BEAVERTON, Ore. — Tiger Woods kept his eye on the ball. So did executives at Nike Golf, but for different reasons.

"Watching this weekend, we lived and died with every shot," said Mike Kelly, marketing director of Nike Golf, which makes the ball Woods used to win the 100th U.S. Open by a record-breaking 15 strokes at Pebble Beach on Sunday.

Woods' victory was by the largest margin in any of golf's major championships, breaking the mark set by Old Tom Morris in the British Open in 1862.

By using the Nike golf ball Woods turned his sponsor into a major industry player almost overnight. The company, which only has 1 percent of the ball market share, has been flooded with calls from players who want to test the ball and retailers who want to sell it.

"Obviously putting such a historical moment into context is our next goal," Kelly said Monday. "Both golfers and nongolfers saw what happened; now it's our job to leverage that into a commercial success."

The Tour Accuracy is a multilayered ball that spins less, giving players more consistency and more options around the green. The multilayered construction breaks tradition with once-preferred wound balls.

Woods said the wound ball tended to peak a little more in flight, while multilayered balls were more likely to be a little more flat.

"It allows him to be much more creative around the greens and hit more shots around the greens," Bob Wood, president of Nike Golf, told CNN. "This ball flies through the wind very, very well — and that had something to do with his decision to switch before the majors."

Woods began testing the Nike balls earlier this year while at home in Florida. He put the Nike ball in play for the first time in a tournament in Germany and used it to cruise to a five-stroke victory at the Memorial in late May.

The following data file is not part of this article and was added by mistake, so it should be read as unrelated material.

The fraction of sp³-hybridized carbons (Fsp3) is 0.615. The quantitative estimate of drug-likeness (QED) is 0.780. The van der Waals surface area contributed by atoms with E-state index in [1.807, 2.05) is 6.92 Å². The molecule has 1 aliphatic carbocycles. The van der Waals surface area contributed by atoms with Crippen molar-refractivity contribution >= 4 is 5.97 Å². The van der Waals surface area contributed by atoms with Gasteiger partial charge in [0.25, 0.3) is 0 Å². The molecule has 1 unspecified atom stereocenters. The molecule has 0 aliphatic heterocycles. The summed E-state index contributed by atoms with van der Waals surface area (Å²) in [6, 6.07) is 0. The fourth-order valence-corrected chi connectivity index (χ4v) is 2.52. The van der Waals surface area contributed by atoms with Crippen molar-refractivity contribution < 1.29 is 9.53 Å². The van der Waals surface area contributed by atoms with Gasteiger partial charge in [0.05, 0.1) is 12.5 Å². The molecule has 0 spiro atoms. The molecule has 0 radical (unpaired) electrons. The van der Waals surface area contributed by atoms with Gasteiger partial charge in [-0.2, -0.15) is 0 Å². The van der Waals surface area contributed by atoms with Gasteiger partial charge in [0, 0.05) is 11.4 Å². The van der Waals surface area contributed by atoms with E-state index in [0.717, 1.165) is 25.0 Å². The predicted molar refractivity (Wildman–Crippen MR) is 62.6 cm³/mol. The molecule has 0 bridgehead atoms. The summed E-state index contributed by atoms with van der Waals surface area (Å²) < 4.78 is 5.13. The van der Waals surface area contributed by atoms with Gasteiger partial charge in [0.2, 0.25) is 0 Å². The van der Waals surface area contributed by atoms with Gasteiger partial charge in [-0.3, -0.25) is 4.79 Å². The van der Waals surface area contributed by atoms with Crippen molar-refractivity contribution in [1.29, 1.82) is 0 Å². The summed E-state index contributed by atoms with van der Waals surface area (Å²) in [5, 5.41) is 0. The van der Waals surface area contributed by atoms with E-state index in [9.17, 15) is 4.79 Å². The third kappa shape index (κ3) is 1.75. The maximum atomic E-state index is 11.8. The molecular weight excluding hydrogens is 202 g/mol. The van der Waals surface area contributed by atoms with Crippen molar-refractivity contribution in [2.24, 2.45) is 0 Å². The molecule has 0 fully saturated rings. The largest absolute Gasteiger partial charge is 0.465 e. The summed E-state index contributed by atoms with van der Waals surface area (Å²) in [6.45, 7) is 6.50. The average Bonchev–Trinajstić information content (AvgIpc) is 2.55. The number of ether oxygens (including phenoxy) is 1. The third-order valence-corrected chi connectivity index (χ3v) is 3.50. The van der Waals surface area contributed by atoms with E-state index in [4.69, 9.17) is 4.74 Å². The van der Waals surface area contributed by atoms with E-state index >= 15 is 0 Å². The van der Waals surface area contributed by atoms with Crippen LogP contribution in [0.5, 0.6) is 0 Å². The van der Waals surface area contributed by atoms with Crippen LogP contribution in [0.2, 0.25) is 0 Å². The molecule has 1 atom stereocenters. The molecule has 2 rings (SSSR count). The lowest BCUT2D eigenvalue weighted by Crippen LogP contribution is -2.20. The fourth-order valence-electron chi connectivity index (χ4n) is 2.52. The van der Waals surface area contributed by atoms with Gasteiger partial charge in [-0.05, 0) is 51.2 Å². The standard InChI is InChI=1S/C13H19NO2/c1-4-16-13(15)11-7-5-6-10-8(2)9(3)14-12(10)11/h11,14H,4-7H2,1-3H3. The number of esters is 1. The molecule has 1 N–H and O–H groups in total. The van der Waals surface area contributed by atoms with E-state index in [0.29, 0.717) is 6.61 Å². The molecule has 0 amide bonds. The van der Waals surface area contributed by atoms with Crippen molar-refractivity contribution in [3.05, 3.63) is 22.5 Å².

But it wasn't until two weeks before the U.S. Open that he formally switched from using Titleist golf balls to the Nike ball.

Woods' decision ended a marketing conflict between his top two golf sponsors that began last year when Nike entered the ball market. Instead of filing a lawsuit, Titleist reworked Woods' deal so that he was paid only when he used Titleist equipment in tournaments.

Nike took advantage of the switch by putting together an advertising campaign explaining the switch that was aired throughout NBC's broadcast of the U.S. Open.

Kelly said it would be difficult to top the exposure it got every time the camera focused on Woods' ball, with the Nike trademark swoosh, during the tournament. But it may consider producing new commercials with Woods next year.

In the meantime, it has updated its Web site and rejiggered print advertisements going out this week that emphasize Woods' decision to switch to Tour Accuracy. And it is focusing on distributing the ball and other golf merchandise at on-course golf shops in addition to those off-course.

Woods' use of the Nike golf ball gave no immediate boost to the company's stock.